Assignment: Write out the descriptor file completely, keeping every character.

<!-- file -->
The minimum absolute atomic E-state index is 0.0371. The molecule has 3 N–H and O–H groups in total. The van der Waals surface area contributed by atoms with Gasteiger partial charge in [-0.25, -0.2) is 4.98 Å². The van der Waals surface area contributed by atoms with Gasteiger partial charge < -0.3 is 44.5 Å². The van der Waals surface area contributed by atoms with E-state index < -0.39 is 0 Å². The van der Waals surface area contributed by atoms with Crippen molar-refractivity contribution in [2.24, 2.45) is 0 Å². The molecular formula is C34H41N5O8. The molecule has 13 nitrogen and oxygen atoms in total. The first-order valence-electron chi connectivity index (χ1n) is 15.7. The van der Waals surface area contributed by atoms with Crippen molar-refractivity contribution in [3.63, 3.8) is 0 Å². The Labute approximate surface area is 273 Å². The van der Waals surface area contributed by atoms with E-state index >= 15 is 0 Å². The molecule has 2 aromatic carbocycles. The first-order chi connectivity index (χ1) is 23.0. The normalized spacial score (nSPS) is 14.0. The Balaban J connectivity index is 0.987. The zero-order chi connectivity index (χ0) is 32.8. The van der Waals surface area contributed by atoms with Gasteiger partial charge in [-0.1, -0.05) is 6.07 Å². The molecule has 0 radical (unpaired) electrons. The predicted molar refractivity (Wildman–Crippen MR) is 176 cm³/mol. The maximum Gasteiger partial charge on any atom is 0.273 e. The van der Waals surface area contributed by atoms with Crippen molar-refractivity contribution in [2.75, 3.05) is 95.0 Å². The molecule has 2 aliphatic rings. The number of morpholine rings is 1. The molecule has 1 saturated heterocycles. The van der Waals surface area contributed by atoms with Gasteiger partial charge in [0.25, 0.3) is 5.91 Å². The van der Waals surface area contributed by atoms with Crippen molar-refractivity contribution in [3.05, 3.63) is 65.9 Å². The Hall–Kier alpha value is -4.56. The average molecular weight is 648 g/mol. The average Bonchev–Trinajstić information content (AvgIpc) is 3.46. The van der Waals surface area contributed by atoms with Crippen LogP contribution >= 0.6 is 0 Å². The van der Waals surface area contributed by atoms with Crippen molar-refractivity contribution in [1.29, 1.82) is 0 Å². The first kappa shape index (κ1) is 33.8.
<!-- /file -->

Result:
The minimum absolute atomic E-state index is 0.0371. The molecule has 3 N–H and O–H groups in total. The van der Waals surface area contributed by atoms with Gasteiger partial charge in [-0.25, -0.2) is 4.98 Å². The van der Waals surface area contributed by atoms with Gasteiger partial charge < -0.3 is 44.5 Å². The van der Waals surface area contributed by atoms with E-state index < -0.39 is 0 Å². The van der Waals surface area contributed by atoms with Crippen molar-refractivity contribution in [2.24, 2.45) is 0 Å². The molecular formula is C34H41N5O8. The molecule has 13 nitrogen and oxygen atoms in total. The first-order valence-electron chi connectivity index (χ1n) is 15.7. The van der Waals surface area contributed by atoms with Crippen molar-refractivity contribution in [3.63, 3.8) is 0 Å². The Labute approximate surface area is 273 Å². The van der Waals surface area contributed by atoms with E-state index >= 15 is 0 Å². The molecule has 2 aromatic carbocycles. The first-order chi connectivity index (χ1) is 23.0. The normalized spacial score (nSPS) is 14.0. The Balaban J connectivity index is 0.987. The zero-order chi connectivity index (χ0) is 32.8. The van der Waals surface area contributed by atoms with Gasteiger partial charge in [-0.1, -0.05) is 6.07 Å². The molecule has 0 radical (unpaired) electrons. The predicted molar refractivity (Wildman–Crippen MR) is 176 cm³/mol. The maximum Gasteiger partial charge on any atom is 0.273 e. The van der Waals surface area contributed by atoms with Crippen molar-refractivity contribution in [2.75, 3.05) is 95.0 Å². The molecule has 2 aliphatic rings. The number of morpholine rings is 1. The molecule has 1 saturated heterocycles. The van der Waals surface area contributed by atoms with Gasteiger partial charge in [0.25, 0.3) is 5.91 Å². The van der Waals surface area contributed by atoms with Crippen molar-refractivity contribution in [3.05, 3.63) is 65.9 Å². The Hall–Kier alpha value is -4.56. The average molecular weight is 648 g/mol. The average Bonchev–Trinajstić information content (AvgIpc) is 3.46. The van der Waals surface area contributed by atoms with Crippen LogP contribution >= 0.6 is 0 Å². The van der Waals surface area contributed by atoms with Crippen molar-refractivity contribution in [1.29, 1.82) is 0 Å². The first kappa shape index (κ1) is 33.8.